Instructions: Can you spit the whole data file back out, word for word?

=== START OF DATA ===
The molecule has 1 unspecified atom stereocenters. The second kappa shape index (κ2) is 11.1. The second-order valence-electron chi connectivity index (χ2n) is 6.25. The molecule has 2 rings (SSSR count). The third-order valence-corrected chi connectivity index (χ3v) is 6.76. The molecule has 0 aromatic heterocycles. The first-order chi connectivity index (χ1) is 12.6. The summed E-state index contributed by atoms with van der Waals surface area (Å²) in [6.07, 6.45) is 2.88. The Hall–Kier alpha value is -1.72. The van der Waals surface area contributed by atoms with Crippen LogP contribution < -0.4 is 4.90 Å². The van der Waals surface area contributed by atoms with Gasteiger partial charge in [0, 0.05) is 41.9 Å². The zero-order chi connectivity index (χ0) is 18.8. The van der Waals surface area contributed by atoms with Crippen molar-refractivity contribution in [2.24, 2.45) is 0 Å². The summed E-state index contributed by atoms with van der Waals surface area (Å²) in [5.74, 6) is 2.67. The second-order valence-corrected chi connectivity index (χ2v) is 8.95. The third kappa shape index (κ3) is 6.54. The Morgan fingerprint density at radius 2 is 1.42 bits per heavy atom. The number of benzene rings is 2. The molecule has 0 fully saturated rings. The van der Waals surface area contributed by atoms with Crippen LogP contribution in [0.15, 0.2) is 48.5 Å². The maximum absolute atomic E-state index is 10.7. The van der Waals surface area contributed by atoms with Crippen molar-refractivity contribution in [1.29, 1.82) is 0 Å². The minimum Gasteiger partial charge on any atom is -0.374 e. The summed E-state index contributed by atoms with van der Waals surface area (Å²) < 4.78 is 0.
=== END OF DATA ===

The molecule has 1 unspecified atom stereocenters. The second kappa shape index (κ2) is 11.1. The second-order valence-electron chi connectivity index (χ2n) is 6.25. The molecule has 2 rings (SSSR count). The third-order valence-corrected chi connectivity index (χ3v) is 6.76. The molecule has 0 aromatic heterocycles. The first-order chi connectivity index (χ1) is 12.6. The summed E-state index contributed by atoms with van der Waals surface area (Å²) in [6.07, 6.45) is 2.88. The Hall–Kier alpha value is -1.72. The van der Waals surface area contributed by atoms with Crippen LogP contribution < -0.4 is 4.90 Å². The van der Waals surface area contributed by atoms with Gasteiger partial charge in [0, 0.05) is 41.9 Å². The zero-order chi connectivity index (χ0) is 18.8. The van der Waals surface area contributed by atoms with Crippen molar-refractivity contribution in [2.24, 2.45) is 0 Å². The summed E-state index contributed by atoms with van der Waals surface area (Å²) in [5.74, 6) is 2.67. The second-order valence-corrected chi connectivity index (χ2v) is 8.95. The third kappa shape index (κ3) is 6.54. The Morgan fingerprint density at radius 2 is 1.42 bits per heavy atom. The number of benzene rings is 2. The molecule has 0 fully saturated rings. The van der Waals surface area contributed by atoms with Crippen LogP contribution in [0.15, 0.2) is 48.5 Å². The maximum absolute atomic E-state index is 10.7. The van der Waals surface area contributed by atoms with Crippen molar-refractivity contribution in [1.29, 1.82) is 0 Å². The minimum Gasteiger partial charge on any atom is -0.374 e. The summed E-state index contributed by atoms with van der Waals surface area (Å²) < 4.78 is 0.